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AB-2242 Urban water management planning.(2017-2018)

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Date Published: 03/16/2018 04:00 AM
AB2242:v98#DOCUMENT

Amended  IN  Assembly  March 15, 2018

CALIFORNIA LEGISLATURE— 2017–2018 REGULAR SESSION

Assembly Bill No. 2242


Introduced by Assembly Member Rubio

February 13, 2018


An act to amend Section 10610.2 of add Section 10631.5 to the Water Code, relating to water.


LEGISLATIVE COUNSEL'S DIGEST


AB 2242, as amended, Rubio. Urban water management planning.
Existing law, the Urban Water Management Planning Act, requires every public and private urban water supplier that directly or indirectly provides water for municipal purposes to prepare and adopt an urban water management plan and to update its plan once every 5 years on or before December 31 in years ending in 5 and zero, except as specified. Existing law requires an urban water management plan, among other things, to describe the reliability of the water supply and vulnerability to seasonal or climatic shortage, to the extent practicable, and provide data for average, single-dry, and multiple-dry water years. Existing law requires that an urban water management plan provides an urban water shortage contingency analysis that includes, among other things, an estimate of the minimum water supply available during each of the following 3 water years based on the driest 3-year historic sequence for the agency’s water supply.
This bill would require an urban water supplier to include in its urban water management plan an assessment of the reliability of its water service, as specified, to its customers during normal, dry, and multiple dry years, including a repeat of the 5 consecutive historic driest years the urban water supplier has experienced.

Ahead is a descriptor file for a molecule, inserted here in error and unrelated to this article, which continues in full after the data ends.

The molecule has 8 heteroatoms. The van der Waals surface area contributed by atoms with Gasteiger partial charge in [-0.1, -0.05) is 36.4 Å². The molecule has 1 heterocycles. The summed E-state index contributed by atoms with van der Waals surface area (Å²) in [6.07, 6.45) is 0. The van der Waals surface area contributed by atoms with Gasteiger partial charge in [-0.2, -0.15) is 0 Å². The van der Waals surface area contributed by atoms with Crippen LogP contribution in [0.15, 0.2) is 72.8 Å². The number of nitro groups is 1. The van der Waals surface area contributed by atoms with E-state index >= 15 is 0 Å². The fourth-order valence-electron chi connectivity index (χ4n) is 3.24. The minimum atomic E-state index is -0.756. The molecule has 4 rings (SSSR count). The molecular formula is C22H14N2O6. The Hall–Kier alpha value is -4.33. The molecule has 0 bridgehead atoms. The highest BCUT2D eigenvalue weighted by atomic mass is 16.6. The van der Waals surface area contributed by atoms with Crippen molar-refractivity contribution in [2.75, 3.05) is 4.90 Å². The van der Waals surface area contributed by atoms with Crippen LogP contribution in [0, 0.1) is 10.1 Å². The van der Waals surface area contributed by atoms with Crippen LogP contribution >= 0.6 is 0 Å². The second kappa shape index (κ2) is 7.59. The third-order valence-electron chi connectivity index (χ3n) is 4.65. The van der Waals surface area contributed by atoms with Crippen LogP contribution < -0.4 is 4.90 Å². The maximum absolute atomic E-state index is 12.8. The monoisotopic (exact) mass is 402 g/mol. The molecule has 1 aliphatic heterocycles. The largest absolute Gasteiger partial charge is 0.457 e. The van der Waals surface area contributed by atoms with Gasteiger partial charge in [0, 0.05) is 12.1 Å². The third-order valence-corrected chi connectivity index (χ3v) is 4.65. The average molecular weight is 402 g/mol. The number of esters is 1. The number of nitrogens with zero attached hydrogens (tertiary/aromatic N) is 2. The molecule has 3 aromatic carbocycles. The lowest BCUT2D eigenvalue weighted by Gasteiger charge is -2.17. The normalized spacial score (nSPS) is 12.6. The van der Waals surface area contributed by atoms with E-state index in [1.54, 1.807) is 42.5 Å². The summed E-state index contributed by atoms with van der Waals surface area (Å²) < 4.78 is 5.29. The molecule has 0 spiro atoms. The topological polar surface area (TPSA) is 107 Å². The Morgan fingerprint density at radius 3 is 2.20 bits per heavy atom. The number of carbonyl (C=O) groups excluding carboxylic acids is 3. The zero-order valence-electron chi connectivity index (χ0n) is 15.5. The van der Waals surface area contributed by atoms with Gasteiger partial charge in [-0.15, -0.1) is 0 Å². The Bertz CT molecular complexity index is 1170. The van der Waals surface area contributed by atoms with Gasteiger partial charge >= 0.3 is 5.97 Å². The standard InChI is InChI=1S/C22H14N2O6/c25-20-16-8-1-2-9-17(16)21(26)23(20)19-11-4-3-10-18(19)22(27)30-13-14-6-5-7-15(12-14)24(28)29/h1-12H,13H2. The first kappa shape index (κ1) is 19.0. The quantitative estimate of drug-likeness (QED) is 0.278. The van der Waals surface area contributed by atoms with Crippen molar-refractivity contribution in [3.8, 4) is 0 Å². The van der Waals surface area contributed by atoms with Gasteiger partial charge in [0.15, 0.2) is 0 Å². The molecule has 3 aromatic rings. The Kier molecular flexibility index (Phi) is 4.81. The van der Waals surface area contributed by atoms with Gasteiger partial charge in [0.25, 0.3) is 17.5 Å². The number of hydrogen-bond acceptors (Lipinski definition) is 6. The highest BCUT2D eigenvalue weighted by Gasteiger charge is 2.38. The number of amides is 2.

Existing law declares that certain provisions relating to urban water management planning are intended to provide assistance to water agencies in carrying out their long-term resource planning responsibilities to ensure adequate water supplies to meet existing and future demands for water. Existing law makes related legislative findings and declarations.

This bill would make a nonsubstantive change in those findings and declarations.

Vote: MAJORITY   Appropriation: NO   Fiscal Committee: NO   Local Program: NO  

The people of the State of California do enact as follows:


SECTION 1.

 Section 10631.5 is added to the Water Code, to read:

10631.5.
 (a) In addition to the requirements of Section 10631, an urban water supplier shall include in its urban water management plan an assessment of the reliability of its water service to its customers during normal, dry, and multiple dry years, including a repeat of the five consecutive historic driest years the urban water supplier has experienced.
(b) As part of an assessment of the reliability of water service described in subdivision (a), an urban water supplier shall consider the reliability of its water service given the combination of supplies available to it, possible supply augmentation measures it is able to take, and the demand management measures it would likely implement in those scenarios.

SECTION 1.Section 10610.2 of the Water Code is amended to read:
10610.2.

(a)The Legislature finds and declares all of the following:

(1)The waters of the state are a limited and renewable resource subject to ever-increasing demands.

(2)The conservation and efficient use of urban water supplies are of statewide concern; however, the planning for that use and the implementation of those plans can best be accomplished at the local level.

(3)A long-term, reliable supply of water is essential to protect the productivity of California’s businesses and economic climate.

(4)As part of its long-range planning activities, every urban water supplier should make every effort to ensure the appropriate level of reliability in its water service sufficient to meet the needs of its various categories of customers during normal, dry, and multiple dry water years.

(5)

Public health issues have been raised over a number of contaminants that have been identified in some local and imported water supplies.

(6)

Implementing effective water management strategies, including groundwater storage projects and recycled water projects, may require specific water quality and salinity targets for meeting groundwater basins water quality objectives and promoting beneficial use of recycled water.

(7)

Water quality regulations are becoming an increasingly important factor in water agencies’ selection of raw water sources, treatment alternatives, and modifications to existing treatment facilities.

(8)

Changes in drinking water quality standards may also impact the usefulness of water supplies and may ultimately impact supply reliability.

(9)

The quality of source supplies can have a significant impact on water management strategies and supply reliability.

(b)This part is intended to provide assistance to water agencies in carrying out their long-term resource planning responsibilities to ensure adequate water supplies to meet existing and future demands for water.